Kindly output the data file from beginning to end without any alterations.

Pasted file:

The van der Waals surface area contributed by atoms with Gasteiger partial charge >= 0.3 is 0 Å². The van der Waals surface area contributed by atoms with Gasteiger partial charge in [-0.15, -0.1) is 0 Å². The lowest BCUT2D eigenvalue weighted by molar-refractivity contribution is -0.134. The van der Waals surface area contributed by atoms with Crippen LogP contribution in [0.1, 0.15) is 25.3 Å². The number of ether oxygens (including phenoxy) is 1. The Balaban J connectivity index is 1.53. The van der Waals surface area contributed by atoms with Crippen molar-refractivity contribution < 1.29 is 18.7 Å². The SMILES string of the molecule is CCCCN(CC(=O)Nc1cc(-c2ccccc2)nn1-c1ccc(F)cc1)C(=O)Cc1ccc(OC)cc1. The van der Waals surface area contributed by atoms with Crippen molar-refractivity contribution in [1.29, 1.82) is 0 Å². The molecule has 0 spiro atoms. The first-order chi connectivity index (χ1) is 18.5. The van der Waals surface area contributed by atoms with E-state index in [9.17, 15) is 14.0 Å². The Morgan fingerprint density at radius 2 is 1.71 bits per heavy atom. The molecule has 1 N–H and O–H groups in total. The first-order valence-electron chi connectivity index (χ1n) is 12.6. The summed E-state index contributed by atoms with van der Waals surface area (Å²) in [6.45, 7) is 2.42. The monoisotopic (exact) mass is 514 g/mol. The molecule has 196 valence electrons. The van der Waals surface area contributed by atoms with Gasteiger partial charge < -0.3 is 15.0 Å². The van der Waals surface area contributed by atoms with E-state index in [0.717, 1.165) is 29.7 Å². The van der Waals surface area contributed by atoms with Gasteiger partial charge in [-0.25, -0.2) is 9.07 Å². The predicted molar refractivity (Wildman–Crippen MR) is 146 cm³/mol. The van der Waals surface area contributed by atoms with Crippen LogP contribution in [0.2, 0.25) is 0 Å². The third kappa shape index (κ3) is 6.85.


The van der Waals surface area contributed by atoms with Gasteiger partial charge >= 0.3 is 0 Å². The van der Waals surface area contributed by atoms with Gasteiger partial charge in [-0.15, -0.1) is 0 Å². The lowest BCUT2D eigenvalue weighted by molar-refractivity contribution is -0.134. The van der Waals surface area contributed by atoms with Crippen LogP contribution in [0.1, 0.15) is 25.3 Å². The number of ether oxygens (including phenoxy) is 1. The Balaban J connectivity index is 1.53. The van der Waals surface area contributed by atoms with Crippen molar-refractivity contribution < 1.29 is 18.7 Å². The SMILES string of the molecule is CCCCN(CC(=O)Nc1cc(-c2ccccc2)nn1-c1ccc(F)cc1)C(=O)Cc1ccc(OC)cc1. The van der Waals surface area contributed by atoms with Crippen molar-refractivity contribution in [1.29, 1.82) is 0 Å². The molecule has 0 spiro atoms. The first-order chi connectivity index (χ1) is 18.5. The van der Waals surface area contributed by atoms with E-state index in [9.17, 15) is 14.0 Å². The Morgan fingerprint density at radius 2 is 1.71 bits per heavy atom. The molecule has 1 N–H and O–H groups in total. The first-order valence-electron chi connectivity index (χ1n) is 12.6. The summed E-state index contributed by atoms with van der Waals surface area (Å²) in [6.45, 7) is 2.42. The monoisotopic (exact) mass is 514 g/mol. The molecule has 196 valence electrons. The van der Waals surface area contributed by atoms with Gasteiger partial charge < -0.3 is 15.0 Å². The van der Waals surface area contributed by atoms with E-state index in [0.717, 1.165) is 29.7 Å². The van der Waals surface area contributed by atoms with Gasteiger partial charge in [-0.25, -0.2) is 9.07 Å². The predicted molar refractivity (Wildman–Crippen MR) is 146 cm³/mol. The van der Waals surface area contributed by atoms with Crippen LogP contribution in [0.2, 0.25) is 0 Å². The third kappa shape index (κ3) is 6.85.